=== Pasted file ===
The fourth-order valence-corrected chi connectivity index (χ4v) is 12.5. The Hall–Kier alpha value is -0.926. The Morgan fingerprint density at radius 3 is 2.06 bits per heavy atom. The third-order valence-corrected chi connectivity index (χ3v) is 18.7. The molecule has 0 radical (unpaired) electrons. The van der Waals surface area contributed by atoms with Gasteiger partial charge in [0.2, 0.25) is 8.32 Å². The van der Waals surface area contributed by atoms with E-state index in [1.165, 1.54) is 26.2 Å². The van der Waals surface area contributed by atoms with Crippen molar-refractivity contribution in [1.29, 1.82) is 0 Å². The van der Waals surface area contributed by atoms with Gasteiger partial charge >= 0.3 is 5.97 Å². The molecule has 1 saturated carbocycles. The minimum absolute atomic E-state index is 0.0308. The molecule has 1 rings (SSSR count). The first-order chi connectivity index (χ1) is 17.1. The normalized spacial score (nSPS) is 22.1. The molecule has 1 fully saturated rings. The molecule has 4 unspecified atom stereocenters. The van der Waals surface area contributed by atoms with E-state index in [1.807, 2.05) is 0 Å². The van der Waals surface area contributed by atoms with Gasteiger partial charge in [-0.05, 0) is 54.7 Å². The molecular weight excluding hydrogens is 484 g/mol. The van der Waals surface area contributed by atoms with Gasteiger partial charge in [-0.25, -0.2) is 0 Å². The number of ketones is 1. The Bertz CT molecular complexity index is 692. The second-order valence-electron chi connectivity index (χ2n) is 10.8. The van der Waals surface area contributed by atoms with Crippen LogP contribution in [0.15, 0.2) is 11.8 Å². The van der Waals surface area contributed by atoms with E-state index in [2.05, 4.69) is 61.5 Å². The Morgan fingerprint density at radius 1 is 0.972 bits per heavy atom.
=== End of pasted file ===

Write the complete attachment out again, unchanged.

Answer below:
The fourth-order valence-corrected chi connectivity index (χ4v) is 12.5. The Hall–Kier alpha value is -0.926. The Morgan fingerprint density at radius 3 is 2.06 bits per heavy atom. The third-order valence-corrected chi connectivity index (χ3v) is 18.7. The molecule has 0 radical (unpaired) electrons. The van der Waals surface area contributed by atoms with Gasteiger partial charge in [0.2, 0.25) is 8.32 Å². The van der Waals surface area contributed by atoms with E-state index in [1.165, 1.54) is 26.2 Å². The van der Waals surface area contributed by atoms with Crippen molar-refractivity contribution in [1.29, 1.82) is 0 Å². The van der Waals surface area contributed by atoms with Gasteiger partial charge >= 0.3 is 5.97 Å². The molecule has 1 saturated carbocycles. The minimum absolute atomic E-state index is 0.0308. The molecule has 1 rings (SSSR count). The first-order chi connectivity index (χ1) is 17.1. The normalized spacial score (nSPS) is 22.1. The molecule has 1 fully saturated rings. The molecule has 4 unspecified atom stereocenters. The van der Waals surface area contributed by atoms with E-state index in [1.807, 2.05) is 0 Å². The van der Waals surface area contributed by atoms with Gasteiger partial charge in [-0.05, 0) is 54.7 Å². The molecular weight excluding hydrogens is 484 g/mol. The van der Waals surface area contributed by atoms with Gasteiger partial charge in [-0.25, -0.2) is 0 Å². The number of ketones is 1. The Bertz CT molecular complexity index is 692. The second-order valence-electron chi connectivity index (χ2n) is 10.8. The van der Waals surface area contributed by atoms with Crippen LogP contribution in [0.15, 0.2) is 11.8 Å². The van der Waals surface area contributed by atoms with E-state index in [2.05, 4.69) is 61.5 Å². The Morgan fingerprint density at radius 1 is 0.972 bits per heavy atom.